News & Announcements

Condemning the End of Affirmative Action 

Photo of the U.S. Supreme Court with dark clouds

National Medical Fellowships (NMF) denounces the Supreme Court of the United States decision to declare race-conscious admissions programs at Harvard University and the University of North Carolina to be unconstitutional. 

The conservative majority opinion in Students for Fair Admissions v. President and Fellows of Harvard College ends the systematic consideration of race in the admissions process, by arguing the practice violated the Equal Protection Clause because there was a failure to offer “focused and measurable” objectives to justify the use of race. The majority opinion offered a small concession in suggesting that how race has affected an applicant’s life may still be taken into account in the consideration of an application. 

Make no mistake, this presents grave implications for diversifying the health care workforce, and will have devastating impacts for health outcomes, particularly for communities of color who experience the worst health disparities.  

Why does a diverse physician workforce matter?  

A 2023 study published in JAMA found greater representation of Black primary care physicians in the primary care workforce is associated with improved survival-related outcomes for Black individuals. Moreover, multiple studies demonstrate how patient health outcomes greatly improve from seeing medical practitioners with similar backgrounds

For more than 75 years, NMF has been working to diversify medicine by providing scholarships, service-learning programs, and clinical research opportunities to Black, Latine, Indigenous, and People of Color students in medicine. NMF believes a truly diverse health care workforce, with shared cultural backgrounds and representative of the population it serves, is essential to achieving health equity.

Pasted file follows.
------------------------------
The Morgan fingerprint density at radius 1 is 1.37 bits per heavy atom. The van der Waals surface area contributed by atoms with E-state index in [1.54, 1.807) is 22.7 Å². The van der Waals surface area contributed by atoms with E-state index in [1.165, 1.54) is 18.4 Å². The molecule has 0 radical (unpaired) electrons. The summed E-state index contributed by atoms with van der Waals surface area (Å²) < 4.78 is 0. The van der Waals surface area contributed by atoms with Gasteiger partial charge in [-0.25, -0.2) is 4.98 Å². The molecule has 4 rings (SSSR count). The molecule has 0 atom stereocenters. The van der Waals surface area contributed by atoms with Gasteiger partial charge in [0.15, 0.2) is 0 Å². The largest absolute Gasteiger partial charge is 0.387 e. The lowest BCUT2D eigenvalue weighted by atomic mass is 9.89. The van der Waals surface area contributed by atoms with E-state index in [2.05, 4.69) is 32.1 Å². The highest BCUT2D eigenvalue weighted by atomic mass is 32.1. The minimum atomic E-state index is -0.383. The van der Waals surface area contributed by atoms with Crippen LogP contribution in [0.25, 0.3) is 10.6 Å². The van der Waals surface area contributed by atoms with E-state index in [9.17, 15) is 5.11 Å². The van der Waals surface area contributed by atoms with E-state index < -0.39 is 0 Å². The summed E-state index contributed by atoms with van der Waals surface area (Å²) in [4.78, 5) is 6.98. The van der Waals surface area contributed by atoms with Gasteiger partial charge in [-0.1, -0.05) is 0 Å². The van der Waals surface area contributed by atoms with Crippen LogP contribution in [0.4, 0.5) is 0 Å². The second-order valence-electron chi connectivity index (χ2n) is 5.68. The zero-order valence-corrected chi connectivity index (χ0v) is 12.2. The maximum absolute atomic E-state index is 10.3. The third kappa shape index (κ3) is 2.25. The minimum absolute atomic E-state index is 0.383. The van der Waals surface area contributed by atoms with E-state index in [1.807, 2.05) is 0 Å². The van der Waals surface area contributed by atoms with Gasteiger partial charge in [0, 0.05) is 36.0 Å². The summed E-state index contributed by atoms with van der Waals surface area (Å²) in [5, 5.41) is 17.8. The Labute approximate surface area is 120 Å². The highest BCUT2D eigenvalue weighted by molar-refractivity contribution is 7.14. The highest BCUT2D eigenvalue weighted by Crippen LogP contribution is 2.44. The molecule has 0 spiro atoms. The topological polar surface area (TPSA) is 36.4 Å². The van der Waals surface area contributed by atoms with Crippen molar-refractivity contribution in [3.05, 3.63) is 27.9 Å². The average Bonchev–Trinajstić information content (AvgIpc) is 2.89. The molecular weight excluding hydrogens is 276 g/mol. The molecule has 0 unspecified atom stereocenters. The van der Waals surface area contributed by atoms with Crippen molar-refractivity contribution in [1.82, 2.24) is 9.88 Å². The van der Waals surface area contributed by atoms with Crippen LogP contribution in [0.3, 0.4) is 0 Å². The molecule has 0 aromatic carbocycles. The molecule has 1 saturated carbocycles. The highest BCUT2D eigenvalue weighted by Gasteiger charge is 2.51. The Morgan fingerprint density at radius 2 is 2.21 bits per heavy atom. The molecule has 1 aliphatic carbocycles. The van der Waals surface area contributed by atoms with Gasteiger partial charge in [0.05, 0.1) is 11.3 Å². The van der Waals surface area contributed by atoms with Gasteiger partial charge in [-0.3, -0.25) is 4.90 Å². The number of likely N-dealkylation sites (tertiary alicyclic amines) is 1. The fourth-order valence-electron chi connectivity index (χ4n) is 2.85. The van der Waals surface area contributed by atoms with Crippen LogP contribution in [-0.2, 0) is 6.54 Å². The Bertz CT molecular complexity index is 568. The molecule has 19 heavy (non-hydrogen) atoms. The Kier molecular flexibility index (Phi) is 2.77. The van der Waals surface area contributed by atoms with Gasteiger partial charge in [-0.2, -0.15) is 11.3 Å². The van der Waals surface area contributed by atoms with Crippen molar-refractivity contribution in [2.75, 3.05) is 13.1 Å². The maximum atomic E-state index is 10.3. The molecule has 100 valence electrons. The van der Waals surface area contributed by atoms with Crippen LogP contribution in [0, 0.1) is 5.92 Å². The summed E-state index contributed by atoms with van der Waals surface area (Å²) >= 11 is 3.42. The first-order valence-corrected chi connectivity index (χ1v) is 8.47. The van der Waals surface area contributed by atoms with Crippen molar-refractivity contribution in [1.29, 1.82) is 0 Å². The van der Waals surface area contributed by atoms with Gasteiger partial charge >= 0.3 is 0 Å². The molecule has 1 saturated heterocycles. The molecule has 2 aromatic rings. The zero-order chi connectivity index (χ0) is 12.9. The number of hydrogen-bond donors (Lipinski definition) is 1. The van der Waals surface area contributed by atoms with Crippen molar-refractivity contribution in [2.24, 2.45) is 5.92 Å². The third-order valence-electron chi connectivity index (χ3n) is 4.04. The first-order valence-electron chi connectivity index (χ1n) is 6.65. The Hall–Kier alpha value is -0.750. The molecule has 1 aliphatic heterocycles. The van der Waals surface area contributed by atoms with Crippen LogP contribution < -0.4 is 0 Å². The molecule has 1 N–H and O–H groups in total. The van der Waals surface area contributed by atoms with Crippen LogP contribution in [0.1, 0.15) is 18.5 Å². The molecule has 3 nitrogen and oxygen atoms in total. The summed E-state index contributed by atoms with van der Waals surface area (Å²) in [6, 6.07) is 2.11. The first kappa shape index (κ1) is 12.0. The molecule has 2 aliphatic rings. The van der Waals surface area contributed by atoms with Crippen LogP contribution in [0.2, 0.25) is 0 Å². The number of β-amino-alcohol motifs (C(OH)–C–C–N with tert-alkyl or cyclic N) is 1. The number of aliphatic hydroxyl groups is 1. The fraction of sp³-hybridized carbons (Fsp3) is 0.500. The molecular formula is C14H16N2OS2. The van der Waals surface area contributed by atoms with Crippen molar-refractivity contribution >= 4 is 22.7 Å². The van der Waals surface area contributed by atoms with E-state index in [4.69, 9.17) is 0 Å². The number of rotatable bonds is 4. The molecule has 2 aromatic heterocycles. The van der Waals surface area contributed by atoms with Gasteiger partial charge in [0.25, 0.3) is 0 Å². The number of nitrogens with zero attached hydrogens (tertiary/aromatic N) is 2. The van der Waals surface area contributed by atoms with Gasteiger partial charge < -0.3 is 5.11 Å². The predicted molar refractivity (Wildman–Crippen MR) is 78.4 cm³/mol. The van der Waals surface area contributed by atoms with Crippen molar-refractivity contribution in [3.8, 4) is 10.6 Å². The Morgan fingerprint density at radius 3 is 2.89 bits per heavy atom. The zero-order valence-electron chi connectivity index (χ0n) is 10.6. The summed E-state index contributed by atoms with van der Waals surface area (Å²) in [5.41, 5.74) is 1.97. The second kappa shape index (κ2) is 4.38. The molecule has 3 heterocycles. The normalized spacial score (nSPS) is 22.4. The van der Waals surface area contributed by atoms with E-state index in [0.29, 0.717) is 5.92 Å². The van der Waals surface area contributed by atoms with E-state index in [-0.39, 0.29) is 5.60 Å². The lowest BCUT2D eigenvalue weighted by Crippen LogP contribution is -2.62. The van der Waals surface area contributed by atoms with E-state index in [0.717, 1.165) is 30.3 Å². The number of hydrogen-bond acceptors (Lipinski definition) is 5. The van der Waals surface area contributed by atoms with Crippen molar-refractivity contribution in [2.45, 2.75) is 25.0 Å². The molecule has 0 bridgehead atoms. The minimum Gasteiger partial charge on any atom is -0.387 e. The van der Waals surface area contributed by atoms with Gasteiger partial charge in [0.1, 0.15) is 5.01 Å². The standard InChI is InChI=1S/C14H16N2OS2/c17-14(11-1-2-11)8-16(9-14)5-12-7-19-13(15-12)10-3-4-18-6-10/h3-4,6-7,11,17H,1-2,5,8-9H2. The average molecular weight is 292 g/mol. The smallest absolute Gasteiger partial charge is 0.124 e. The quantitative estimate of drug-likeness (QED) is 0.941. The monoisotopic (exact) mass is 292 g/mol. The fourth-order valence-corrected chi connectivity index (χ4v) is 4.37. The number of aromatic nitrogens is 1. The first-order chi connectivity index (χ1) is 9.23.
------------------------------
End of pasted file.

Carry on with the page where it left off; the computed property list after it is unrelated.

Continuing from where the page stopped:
Lived experiences related to a person’s race or ethnicity — their life experiences — may be directly related to the skills or abilities students can bring to the medical profession and can be as valuable and meaningful as any other applicant’s experiences.  

Diversity is critically important to the future of health care. The Association of American Medical Colleges estimates there will be a shortage of between 37,800 and 124,000 physicians by 2034. Even with affirmative action, diversifying the health care workforce has remained a stubborn problem.  Intractable financial and institutional barriers erected by systemic racism exclude students of color from pursuing medical education and thriving within it. A 2021 UCLA study found that the proportion of Black physicians in the U.S. has increased by only 4% over the past 120 years. 

At the same time, white and Asian doctors are already overrepresented as compared to their proportion of the U.S. population. Doctors from all other groups are underrepresented. 

Native Hawaiian or Other Pacific Islander0.1%0.3%
American Indian or Alaska Native0.3%1.3%
Multiple Races, Non-Hispanic1.3%2.9%